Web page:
First lady Melania Trump, second from right, and Brigitte Macron, second from left, watch as President Donald Trump and French President Emmanuel Macron participate in a tree planting ceremony on the South Lawn of the White House in Washington, Monday, April 23, 2018. (AP Photo/Andrew Harnik)

Unfortunately, for many in Western Civilization, French President Emmanuel Macron is not the fix-all the North Atlantic Trade Organization (NATO) needs. Macron, much like Barack Obama, is something to be projected upon, not something that projects upon time or history. He is an ether-soaked rag over the mouths of the resistance and Iran’s longshot for keeping the United States in the Iran deal, but nothing more.

Macron was hailed as the “Trump whisperer” by Yasmeen Serhan in The Atlantic and was set to swoop in like a Roman god and save us all which, oddly enough, was a theme started by the alt-right. That, dear readers, is not the case. Emmanuel Macron has no more leverage to influence events than his French predecessor did and is even less equipped.

The French president wanted the Western world, particularly the American left, to believe he waved his hand over the troubled waters of the Iran Deal and those waters would instantly be at peace. Again, please understand, not a single fact on the ground changed. Once reality set in and he returned to Europe, Macron clarified that he had no control over President Donald Trump. The tone has now changed; Macron went from being the “Trump whisperer” to “urging” and “warning” President Trump.

Western progressives, like in so many other policy debates, have no other alternatives than resisting Trump. That is insanity. Specifically, in regards to Iran and the Iran Deal. It is accurate to say the United States is at odds with their European allies over this one policy, but it is suicide to make the alliance of the strongest coalition in human history contingent upon it.

The myth that this will isolate the United States from Europe and the rest of the world is an outright lie being fed to the public by people who tried to inject “social justice” into geopolitics. That is what the Iran Deal is: By any means necessary. It is “leveling the playing field” in the Middle East in favor of the Iranians by relieving sanctions and allowing more economic growth.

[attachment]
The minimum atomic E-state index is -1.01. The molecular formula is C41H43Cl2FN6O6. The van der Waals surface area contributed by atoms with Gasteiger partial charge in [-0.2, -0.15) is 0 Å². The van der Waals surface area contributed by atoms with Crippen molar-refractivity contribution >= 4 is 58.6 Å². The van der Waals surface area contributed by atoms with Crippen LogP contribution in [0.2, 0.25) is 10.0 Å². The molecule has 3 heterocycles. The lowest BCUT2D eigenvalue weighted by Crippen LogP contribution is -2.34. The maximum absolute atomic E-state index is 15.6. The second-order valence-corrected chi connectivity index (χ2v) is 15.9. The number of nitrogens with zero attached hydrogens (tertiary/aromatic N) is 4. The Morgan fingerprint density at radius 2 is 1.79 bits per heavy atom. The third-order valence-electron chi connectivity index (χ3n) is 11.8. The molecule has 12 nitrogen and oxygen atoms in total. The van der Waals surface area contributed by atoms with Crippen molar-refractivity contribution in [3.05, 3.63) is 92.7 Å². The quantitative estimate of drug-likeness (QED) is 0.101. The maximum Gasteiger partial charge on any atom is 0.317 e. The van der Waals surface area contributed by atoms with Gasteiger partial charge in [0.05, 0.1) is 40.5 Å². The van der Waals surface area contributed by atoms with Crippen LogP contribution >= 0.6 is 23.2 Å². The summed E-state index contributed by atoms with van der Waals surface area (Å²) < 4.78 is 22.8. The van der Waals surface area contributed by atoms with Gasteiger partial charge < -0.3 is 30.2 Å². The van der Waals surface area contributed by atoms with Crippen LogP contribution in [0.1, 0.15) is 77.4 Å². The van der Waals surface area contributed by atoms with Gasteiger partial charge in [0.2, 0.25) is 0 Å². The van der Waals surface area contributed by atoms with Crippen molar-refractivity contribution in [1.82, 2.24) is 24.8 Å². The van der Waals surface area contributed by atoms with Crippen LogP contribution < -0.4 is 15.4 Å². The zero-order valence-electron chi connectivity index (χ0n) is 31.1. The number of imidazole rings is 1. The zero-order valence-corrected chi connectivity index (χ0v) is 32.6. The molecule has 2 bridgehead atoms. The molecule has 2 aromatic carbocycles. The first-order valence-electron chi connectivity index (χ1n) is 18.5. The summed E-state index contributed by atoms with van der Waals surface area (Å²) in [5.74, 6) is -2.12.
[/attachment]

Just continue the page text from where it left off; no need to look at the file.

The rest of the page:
What the whole world is arguing about is what  Iran will do with that economic growth. Will it invest in its own infrastructure and domestic quality of life or will it invest in its military operations in Syria and Yemen? If behavior is any indicator, Iran will invest in missile systems in Syria and that is something Israel will not abide idly. The problem isn’t with the United States and Iran it’s with Iran and its neighbors who were ignored when Iran was handed this deal.

This is something one of the Iran Deal’s biggest fans and most fierce defenders, Jeffrey Lewis knew and told Vox in 2015. Concluding the interview with Max Fisher by saying “I interpret [Iran] as being interested in sanctions relief, and that’s I suppose a way in which they’re becoming less of a pariah, that they can trade. So I guess in a narrow sense that’s not being a pariah. But until they stop supporting [Lebanese terrorist group] Hezbollah, doing what they’re doing in Syria and Iraq and Yemen, I don’t think there’s going to be a transformation in the relationship.”

Lewis went on to say that Iranians should manage their expectations a “little better.” Perhaps the progressive left should take its own advice and manage their expectations of Iran better . Democratic Senator Bob Menendez, ranking member of the Foreign Relations Committee, chided State Department officials for not having “a coherent strategy” when they said the quickest way to end the crisis in Yemen was to get Iran out of there. But what the Senator from New Jersey failed to realize is that the Iran Deal is that strategy and is failing miserably.

Tommy Vietor, left, former National Security Council spokesman, and Ben Rhodes, deputy National Security Adviser. ASSOCIATED PRESS

As recertification day approaches, we should not let the likes of Obama bros Tommy Vietor or Ben Rhodes guide the debate, but rather be honest and direct about our concerns and expectations with our allies like Macron on how to move forward with Iran. Perhaps we should hear from Iran’s neighbors who see them, according to the expert Jeffrey Lewis, as “pariahs”. Whether the deal is nixed, fixed, or kicked down the road for another 90 days, the media should stop treating this like a public relations game because what is a stake is very real.